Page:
Friday, February 13, 2009

You like me

Sally FieldYou like me! You really, really like me!
Jeff Harrison's recent post, Ready, set, punt, has all the hallmarks of a MoneyLaw classic. It exposes one of the abiding pitfalls in academic governance: the tendency to approach faculty hiring with criteria better suited to choosing a partner for a drink after school hours. I agree with Jeff that the drinking buddy test is "a disaster for the stakeholders of a law school."

Yet I find at least some superficial tension with my own post, Talent versus character. By no means am I endorsing — or have endorsed or would ever endorse — the use of the drinking buddy test in hiring. But I do believe that severe character flaws, especially the selfish arrogance typified by the tenured Arschloch who treats his school as a personal expense account, are so inimical to the academic enterprise that I would trade that Arschloch and his entire portfolio for a quiet, thoughtful colleague whose congeniality is as genuine as his output is modest.

Comes now The Chronicle of Higher Education to the rescue. The Chronicle's On Hiring blog recently commented on Ready, set, punt. The seventh comment to that post, by an unnamed "humanities doctoral candidate," is so insightful that I will reprint it here in its entirety. As for the author of that comment, I hereby issue this invitation. Ms. or Mr. Humanities Doctoral Candidate, if you will write me at, I will issue you a hall pass to MoneyLaw. We could use your wisdom here.

As a graduate student, I’ve spent the last six years at lectures and conferences, watching older scholars like a hawk. And one thing that I noticed early on, and has been consistently true throughout my graduate experience, is that the best scholars are also the nicest people.

Perhaps it’s not true everywhere, and I know this will sound very young and idealistic . . . but I’m at a big scary Ivy, and I’ve had a lot of opportunities to see some pretty famous (and some pretty notorious) people.

First Effort, Plus TimeNancy Lloyd, First Effort, Plus Time (n.d.)
The really good scholars are self-confident, and that confidence allows them to treat everyone else with respect and kindness. They are excited about ideas, and they are willing to share. Most of all, they are willing to collaborate — they are the ones organizing symposia, inviting guest speakers, cultivating graduate students, and just generally creating the kind of atmosphere where good work flourishes and everyone benefits.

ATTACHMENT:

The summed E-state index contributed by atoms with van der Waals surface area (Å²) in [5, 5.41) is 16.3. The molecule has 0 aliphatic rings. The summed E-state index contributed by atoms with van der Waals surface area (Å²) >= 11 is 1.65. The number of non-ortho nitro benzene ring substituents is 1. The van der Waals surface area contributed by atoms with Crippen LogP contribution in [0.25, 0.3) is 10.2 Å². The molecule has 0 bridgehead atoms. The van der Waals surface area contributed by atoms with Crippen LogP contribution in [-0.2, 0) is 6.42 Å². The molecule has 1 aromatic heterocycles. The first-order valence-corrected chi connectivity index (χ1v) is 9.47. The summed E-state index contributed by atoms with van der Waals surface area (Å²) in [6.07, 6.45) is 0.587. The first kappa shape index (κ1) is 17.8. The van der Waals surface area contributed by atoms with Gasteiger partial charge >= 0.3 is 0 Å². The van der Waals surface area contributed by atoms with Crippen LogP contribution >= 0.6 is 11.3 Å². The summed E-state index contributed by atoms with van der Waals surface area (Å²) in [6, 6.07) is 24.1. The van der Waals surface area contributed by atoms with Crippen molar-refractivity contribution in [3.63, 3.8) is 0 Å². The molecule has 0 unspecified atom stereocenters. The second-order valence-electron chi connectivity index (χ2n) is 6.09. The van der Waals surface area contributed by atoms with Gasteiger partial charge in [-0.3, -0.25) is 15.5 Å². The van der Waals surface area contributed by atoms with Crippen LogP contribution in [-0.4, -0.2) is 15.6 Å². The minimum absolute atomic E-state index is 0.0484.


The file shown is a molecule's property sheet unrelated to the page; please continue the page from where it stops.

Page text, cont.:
It’s amazing to me how many times I’ve seen people — “established” scholars and younger students alike — give absolutely terrible papers, and then walk around snubbing everyone around them. Insecurity leads to intellectual isolation; people become greedy, self-centered, and unwilling to share. When they do present things, they are often incoherent because they don’t care a whit about sharing their thoughts with the community; indeed sometimes it seems like they try to intentionally make their arguments confusing in order to make themselves seem smarter. It backfires — they end up sounding pompous and priggish, but they don’t end up sparking fresh ideas or adding anything new to the discourse.

Scholarship matters; publications matter; teaching matters. In my department, it’s astonishing that the people who do all these things best — the ones with MacArthur Prizes, the ones with famous books, the ones who attract droves of students — they are also incredibly warm, kind, and friendly. Maybe this isn’t true everywhere, but every day I walk home from school and thank the stars that it’s been absolutely true in my experience.

PS: I should also add that one of our younger faculty members was awarded tenure last month — and yep, he is a brilliant scholar with two good books to his name, but he is also a genuinely nice person and universally loved among us lowly students. I know I will be accused of being very naive for writing all this, but I was the student representative at our faculty meetings for two years and my faith was continually rewarded: my department is full of big-name stars, and it’s amazing to see how beautifully they all get along.


Blogger Ani Onomous said...

I'd agree that often the best scholars are incredibly nice. But it does vary by field (philosophy and economics have suffered notable exceptions), and frankly, generalizing from this comment into something prescriptive about hiring is the kind of mistake that wouldn't be made by a social scientist. The best scholars (esp. those winning MacArthur awards) are a pretty small group, incidental to the population. There's no telling how they behaved before they arrived, and while one might expect them to have become arrogant and insufferable -- making their niceness all the more surprising and noteworthy, leading to observation biases -- it's also easy to see how they can afford to be more generous. I'd also expect that the observer is more likely to deem someone's work to be great if he or she is also an appealing human being, and more likely to deem someone nice if they are also great. Caesar's every crumb looks like a banquet.

2/15/2009 12:44 PM  

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